Afghanistan: Mullah, Marx, and Mujahid

Afghanistan: Mullah, Marx, and Mujahid

Afghanistan: Mullah, Marx, and Mujahid

Afghanistan: Mullah, Marx, and Mujahid

Synopsis

In this broad introductory volume, Ralph Magnus & Eden Naby detail Afghanistan's physical situation, human environment, & modern history, as well as the rise & fall of competing internal forces, most recently the Taliban. The authors offer analytical insight into Afghanistan's political position within the restructured Central Asian region, the ethnic relationships that complicate its political history, & the potential for stability.

Excerpt

Dan Rather

Afghanistan is one of the most difficult places on earth to understand. Its history is long, its culture complex. Both are shrouded in mystery and myth.

The trouble with trying to tell the story of Afghanistan, now as ever, is that it is so difficult to get the story straight and to get it out. That is, not merely to distribute the story, but to get the story in the first place.

Reporters and scholars alike are thwarted. Facts are few, opinions are fierce. Fair and accurate reporting is at a premium. To understand Afghanistan properly, one must go there, stay awhile, absorb sights and sounds, then think--and keep on thinking.

Few outsiders do this, even many people who write about the place.

The trouble is ignorance, and it manifests itself variously. Despite Afghanistan's historic importance, I have met only a few people in any other country who are familiar with Afghanistan's history. In my own country I have met only a few people who know where Afghanistan is.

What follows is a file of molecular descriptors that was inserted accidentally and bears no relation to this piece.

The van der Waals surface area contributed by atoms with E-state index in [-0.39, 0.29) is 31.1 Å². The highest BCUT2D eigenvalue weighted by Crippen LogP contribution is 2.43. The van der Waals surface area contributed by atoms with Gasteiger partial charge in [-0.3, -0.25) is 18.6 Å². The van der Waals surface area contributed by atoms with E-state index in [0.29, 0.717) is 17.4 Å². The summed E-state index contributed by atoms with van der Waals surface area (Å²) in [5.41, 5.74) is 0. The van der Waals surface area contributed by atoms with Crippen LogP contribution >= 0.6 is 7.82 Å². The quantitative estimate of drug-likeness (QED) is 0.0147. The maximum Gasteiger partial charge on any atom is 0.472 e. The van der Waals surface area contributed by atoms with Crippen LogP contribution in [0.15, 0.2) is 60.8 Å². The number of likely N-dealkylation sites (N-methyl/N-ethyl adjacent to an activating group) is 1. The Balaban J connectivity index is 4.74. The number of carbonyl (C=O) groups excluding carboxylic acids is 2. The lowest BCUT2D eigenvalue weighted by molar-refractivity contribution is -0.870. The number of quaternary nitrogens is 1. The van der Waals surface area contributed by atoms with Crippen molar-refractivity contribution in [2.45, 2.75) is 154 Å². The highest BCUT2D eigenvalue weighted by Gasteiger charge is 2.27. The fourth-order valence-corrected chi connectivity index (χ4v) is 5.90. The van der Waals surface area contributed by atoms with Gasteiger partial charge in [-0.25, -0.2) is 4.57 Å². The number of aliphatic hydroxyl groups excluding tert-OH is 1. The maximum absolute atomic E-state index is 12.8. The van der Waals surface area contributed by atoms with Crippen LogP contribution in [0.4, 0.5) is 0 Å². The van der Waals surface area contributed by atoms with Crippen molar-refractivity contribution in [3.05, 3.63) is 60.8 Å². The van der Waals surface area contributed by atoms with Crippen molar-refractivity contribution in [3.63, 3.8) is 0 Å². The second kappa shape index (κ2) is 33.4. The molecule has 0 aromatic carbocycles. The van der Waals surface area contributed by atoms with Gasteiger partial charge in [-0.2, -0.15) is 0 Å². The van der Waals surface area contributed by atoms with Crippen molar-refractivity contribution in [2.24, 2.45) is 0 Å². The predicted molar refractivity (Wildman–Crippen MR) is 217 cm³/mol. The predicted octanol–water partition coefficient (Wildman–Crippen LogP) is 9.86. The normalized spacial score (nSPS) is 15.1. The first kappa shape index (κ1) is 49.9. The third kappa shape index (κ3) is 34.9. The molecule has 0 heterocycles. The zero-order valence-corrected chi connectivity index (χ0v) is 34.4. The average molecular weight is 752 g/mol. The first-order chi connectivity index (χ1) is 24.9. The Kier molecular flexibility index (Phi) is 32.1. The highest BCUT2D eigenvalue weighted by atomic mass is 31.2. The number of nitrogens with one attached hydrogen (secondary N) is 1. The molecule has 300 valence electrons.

It has always been difficult to get in and out of Afghanistan, physically. Getting information in and out is also a challenge. The political and military crises of the past two decades suggest that the challenges will remain at least for the near term. In most of the world, people will remain ignorant of Afghanistan.

That's a shame and a waste, and not only because ignorance is always a shame and a waste. Americans in particular are already at jeopardy, because our ignorance of what happened, what really happened, in Afghanistan colors our interpretation of history. Some want to claim the end of the Cold War as the exclusive handiwork of Ronald Reagan and Mikhail Gorbachev, even to the point of ignoring nearly half a century of bipartisan American foreign policy and Western resolve. But many more of us tend to ignore the contributions of the Afghan mujahidin, who, by inflicting heavy losses over almost a decade, sent the Red Army into retreat and decline, helped to bankrupt the Soviet economy, and turned public sentiment against the Soviet Union throughout the Eastern Bloc and elsewhere.

Because so few outsiders have been to Afghanistan in recent years, because so few have been able to study firsthand and to report those stories to the rest of the world, it is also true that a great many persons have chal-

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